dating records sought as evidence in case against ex-St. Tammany DA Walter Reed _lowres

Advocate staff photo by ELIOT KAMENITZ-- Former St. Tammany Parish District Attorney Walter Reed enters the Federal Court House to face indictments in New Orleans, La. Monday, May 4, 2015.

Walter Reed, the former 22nd Judicial District Attorney who was indicted earlier this year for allegedly committing fraud by taking payments from a public hospital, now faces ethics charges for the same arrangement.

The Louisiana Board of Ethics this month filed charges against Reed, who already faces numerous criminal allegations outlined in an 18-point federal indictment.

The board said Reed broke a state law that prohibits a public servant from receiving anything of economic value for providing services related to his public position.

The $82,500 from St. Tammany Parish Hospital that Reed deposited in the bank from Aug. 4, 2011, to March 27, 2014, was “funds due his public agency,” rather than his own account, according to the board’s charges.

The Ethics Board notes that Reed actually received much more than that — $572,067.75 — and started getting payments much earlier, beginning in June 1994. Kathleen Allen, the state’s ethics administrator, said the board can bring charges only for violations that happened within the past four years.

Richard Simmons, an attorney for Reed, pointed out that the ethics charge mirrors allegations in the federal indictment, which is scheduled to go to trial Jan. 11.

“The Board of Ethics charge is not an additional ‘criminal charge’ but deals with ethics issues on the same factual situation,” he said.

Simmons said his client disclosed the money he was paid by the hospital in annual filings with the Ethics Board.

“How is he hiding it?” Simmons asked. “Who is he hiding it from?”

There is no question that the fees were paid, he said. The issue is in what capacity Reed performed the services. Reed maintains that it was as a private lawyer, an agreement he says he made verbally with Paul Cordes, who was chairman of the hospital’s board at the time. Cordes died in 2005.

Louisiana law does not bar district attorneys from engaging in an outside law practice, Simmons said.

However, the Board of Ethics cited a state law that says district attorneys have a responsibility to provide counsel to parish boards and commissions and mentions hospital boards specifically, among others. It also noted that from 1985 to 1990, an assistant district attorney represented the hospital for no additional compensation apart from his regular salary.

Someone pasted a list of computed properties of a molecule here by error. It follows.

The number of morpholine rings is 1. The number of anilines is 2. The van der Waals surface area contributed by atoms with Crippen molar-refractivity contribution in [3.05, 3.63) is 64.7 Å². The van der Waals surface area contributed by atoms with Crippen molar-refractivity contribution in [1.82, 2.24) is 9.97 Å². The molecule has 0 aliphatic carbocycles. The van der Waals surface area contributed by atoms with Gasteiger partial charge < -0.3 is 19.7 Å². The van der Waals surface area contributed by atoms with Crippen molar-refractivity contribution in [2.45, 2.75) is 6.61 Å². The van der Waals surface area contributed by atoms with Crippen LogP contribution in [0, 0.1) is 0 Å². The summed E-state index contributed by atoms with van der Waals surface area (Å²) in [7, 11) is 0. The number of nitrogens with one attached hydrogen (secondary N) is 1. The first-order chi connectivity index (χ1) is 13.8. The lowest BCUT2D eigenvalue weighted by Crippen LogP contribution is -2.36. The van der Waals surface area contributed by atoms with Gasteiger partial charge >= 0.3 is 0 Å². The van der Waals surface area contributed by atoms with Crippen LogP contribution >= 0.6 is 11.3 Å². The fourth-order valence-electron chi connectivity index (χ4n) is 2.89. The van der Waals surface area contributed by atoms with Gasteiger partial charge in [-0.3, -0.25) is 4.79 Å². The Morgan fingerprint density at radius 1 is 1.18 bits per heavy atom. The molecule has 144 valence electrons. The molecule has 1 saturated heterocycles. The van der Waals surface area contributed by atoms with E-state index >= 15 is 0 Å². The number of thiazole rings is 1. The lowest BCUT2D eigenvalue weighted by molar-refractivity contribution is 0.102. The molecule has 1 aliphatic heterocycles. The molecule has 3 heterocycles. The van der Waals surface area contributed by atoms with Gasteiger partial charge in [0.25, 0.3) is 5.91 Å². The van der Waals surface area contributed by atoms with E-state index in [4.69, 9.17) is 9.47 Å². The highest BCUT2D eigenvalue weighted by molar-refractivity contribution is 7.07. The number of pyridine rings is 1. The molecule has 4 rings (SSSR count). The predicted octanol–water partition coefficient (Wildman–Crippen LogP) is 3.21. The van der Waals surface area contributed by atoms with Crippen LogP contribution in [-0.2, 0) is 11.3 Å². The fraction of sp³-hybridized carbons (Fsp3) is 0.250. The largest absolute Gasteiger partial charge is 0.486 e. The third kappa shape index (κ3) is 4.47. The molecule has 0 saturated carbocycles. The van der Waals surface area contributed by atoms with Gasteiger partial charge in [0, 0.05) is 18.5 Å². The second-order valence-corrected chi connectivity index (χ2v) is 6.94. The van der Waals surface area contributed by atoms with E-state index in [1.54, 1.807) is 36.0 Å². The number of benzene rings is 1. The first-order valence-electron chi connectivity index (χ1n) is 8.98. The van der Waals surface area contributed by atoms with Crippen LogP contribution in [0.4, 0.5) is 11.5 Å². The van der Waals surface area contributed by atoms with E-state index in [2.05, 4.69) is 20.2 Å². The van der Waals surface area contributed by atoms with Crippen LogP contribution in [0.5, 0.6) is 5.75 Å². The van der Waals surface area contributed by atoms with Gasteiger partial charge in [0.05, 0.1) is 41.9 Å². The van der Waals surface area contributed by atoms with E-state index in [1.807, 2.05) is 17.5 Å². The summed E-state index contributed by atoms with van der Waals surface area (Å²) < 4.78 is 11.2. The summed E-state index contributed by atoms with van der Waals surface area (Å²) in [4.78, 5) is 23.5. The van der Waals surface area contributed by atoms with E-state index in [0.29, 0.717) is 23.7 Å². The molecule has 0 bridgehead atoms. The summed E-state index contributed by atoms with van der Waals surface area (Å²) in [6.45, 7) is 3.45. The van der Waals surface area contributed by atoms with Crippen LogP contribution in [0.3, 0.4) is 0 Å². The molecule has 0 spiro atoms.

The federal charges against Reed make a similar point. While the bulk of the federal case against Reed focuses on alleged misuse of campaign funds, the indictment also accuses the former DA of committing fraud by taking money for himself — about $30,000 a year from the hospital — that should have gone to his office.

The indictment notes that on “dozens of occasions,” Reed sent an assistant district attorney to sit in at hospital board meetings in his place. The indictment also accuses Reed of transmitting an unsigned hospital board resolution last July that claims to recognize that Reed advised the board in his personal capacity since May 1, 1994.

“As Walter P. Reed well knew, the Hospital Board did not discuss, vote on or pass the purported resolution,” the indictment said.

The hospital has provided news media with board resolutions from 1992, 1994 and 2001 that name the DA’s Office, not Reed personally, as representing the board.

Simmons said it’s regrettable that Reed and his attorneys can’t find any signed contracts, although he cites a letter dated October 1996 and a draft resolution faxed to Cordes in 1995 as reflective of Reed’s understanding of the relationship.

Reed resigned his position at the hospital in May of last year “because of the obvious misunderstanding with the present board as to his status, not because of any misconduct,” Simmons said.

Reed disclosed the money every year since 2008, when state law began requiring public officials to disclose income from political subdivisions.

“For six years, it was never a matter of scrutiny until shortly before the qualifying period for District Attorney’s Office,” Simmons said.

The next step is for the Ethics Adjudicatory Board to hold a hearing. If found guilty of the ethics violation, Reed could face a fine of up to $10,000 and be ordered to pay restitution.

He faces up to 277 years in prison if he is found guilty on all 18 counts in the federal indictment.

Follow Sara Pagones on Twitter, @spagonesadvocat.